By Kingston Reif
The Energy Department’s cost to build the infrastructure to produce new plutonium cores for U.S. nuclear warheads could be as high as $18 billion, according to a department estimate and yet-to-be-released internal estimates detailed to Arms Control Today by a congressional source.
The updated price tag is nearly two and half times larger than earlier projections and is likely to raise fresh doubts about the affordability of the department’s aggressive plans to sustain and modernize U.S. nuclear warheads and their supporting infrastructure.
The updated estimates are not reflected in the budget plan for the National Nuclear Security Administration (NNSA) that the Trump administration bequeathed to the Biden administration. That means future NNSA weapons program budget requests will require significant increases beyond current plans just to accommodate the growth in the projected cost of pit production.
“The data shows that the last Administration sold a plan that is not executable and has left it to the Biden Administration to sort out,” the congressional source told Arms Control Today.
The Trump administration’s 2018 Nuclear Posture Review proposed to increase the rate of production of plutonium pits for nuclear warheads to at least 80 per year at two sites. Congress subsequently mandated production to that level in the 2020 National Defense Authorization Act. (See ACT, June 2018.)
Los Alamos National Laboratory in New Mexico is slated to produce at least 30 pits per year by 2026 while the Savannah River Plutonium Processing Facility at the Savannah River Site in South Carolina is pegged to produce at least 50 pits annually by 2030.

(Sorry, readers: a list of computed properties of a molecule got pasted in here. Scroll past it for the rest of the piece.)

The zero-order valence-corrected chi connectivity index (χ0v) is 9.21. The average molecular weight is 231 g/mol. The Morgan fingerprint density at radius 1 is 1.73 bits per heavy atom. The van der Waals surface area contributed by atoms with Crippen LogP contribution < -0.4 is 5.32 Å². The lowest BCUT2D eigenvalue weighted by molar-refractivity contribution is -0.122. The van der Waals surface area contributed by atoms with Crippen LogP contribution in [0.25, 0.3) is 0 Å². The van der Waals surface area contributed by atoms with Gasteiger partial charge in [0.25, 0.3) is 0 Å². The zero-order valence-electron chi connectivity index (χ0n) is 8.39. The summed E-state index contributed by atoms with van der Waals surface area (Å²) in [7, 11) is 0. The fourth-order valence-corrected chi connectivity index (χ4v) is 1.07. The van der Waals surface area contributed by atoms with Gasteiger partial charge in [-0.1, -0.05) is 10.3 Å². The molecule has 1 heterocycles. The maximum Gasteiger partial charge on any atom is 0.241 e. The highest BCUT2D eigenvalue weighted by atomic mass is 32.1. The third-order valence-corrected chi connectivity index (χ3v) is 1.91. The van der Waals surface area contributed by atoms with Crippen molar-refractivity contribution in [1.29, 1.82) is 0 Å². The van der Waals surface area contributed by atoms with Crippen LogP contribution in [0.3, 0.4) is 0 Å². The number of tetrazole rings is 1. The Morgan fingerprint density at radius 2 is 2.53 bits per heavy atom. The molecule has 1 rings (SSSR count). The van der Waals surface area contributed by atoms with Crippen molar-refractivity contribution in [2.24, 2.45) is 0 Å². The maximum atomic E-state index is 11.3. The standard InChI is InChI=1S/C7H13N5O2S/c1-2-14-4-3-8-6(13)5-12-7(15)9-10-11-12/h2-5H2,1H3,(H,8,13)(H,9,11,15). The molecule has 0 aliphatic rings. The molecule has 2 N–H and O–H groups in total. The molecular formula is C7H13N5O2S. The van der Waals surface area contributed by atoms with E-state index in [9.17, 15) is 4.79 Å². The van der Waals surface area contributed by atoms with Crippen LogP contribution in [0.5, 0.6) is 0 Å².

The Energy Department’s semiautonomous NNSA announced on April 28 the approval of the Critical Decision 1 (CD-1) milestone for the Los Alamos Plutonium Pit Production Project.
“CD-1 approval marks the completion of the project definition phase and the conceptual design,” an NNSA press release stated. The CD-1 cost estimate for the Los Alamos pit facility is $2.7-3.9 billion, with an overall project completion date range of 2027-2028, it said.
That is an increase from a preliminary estimate of $1.5-3.0 billion completed in 2015 for the 30-pit capability. The NNSA press release did not specify how the agency plans to achieve the production of at least 30 pits per year at Los Alamos.
According to the congressional source, the projected CD-1 cost to complete the pit production facility at Savannah River, which was presented to the Energy Department for a decision and has yet to be released, is $8-14 billion. In 2018, the agency had estimated that the facility would cost $1.8-4.6 billion to complete.
The Biden administration’s fiscal year 2022 budget request published May 28 said: “The scope, cost and schedule estimates developed for the CD-1 approval package include an estimated high end of the cost range at $11.1B [billion].” It is not clear how the agency settled on this figure.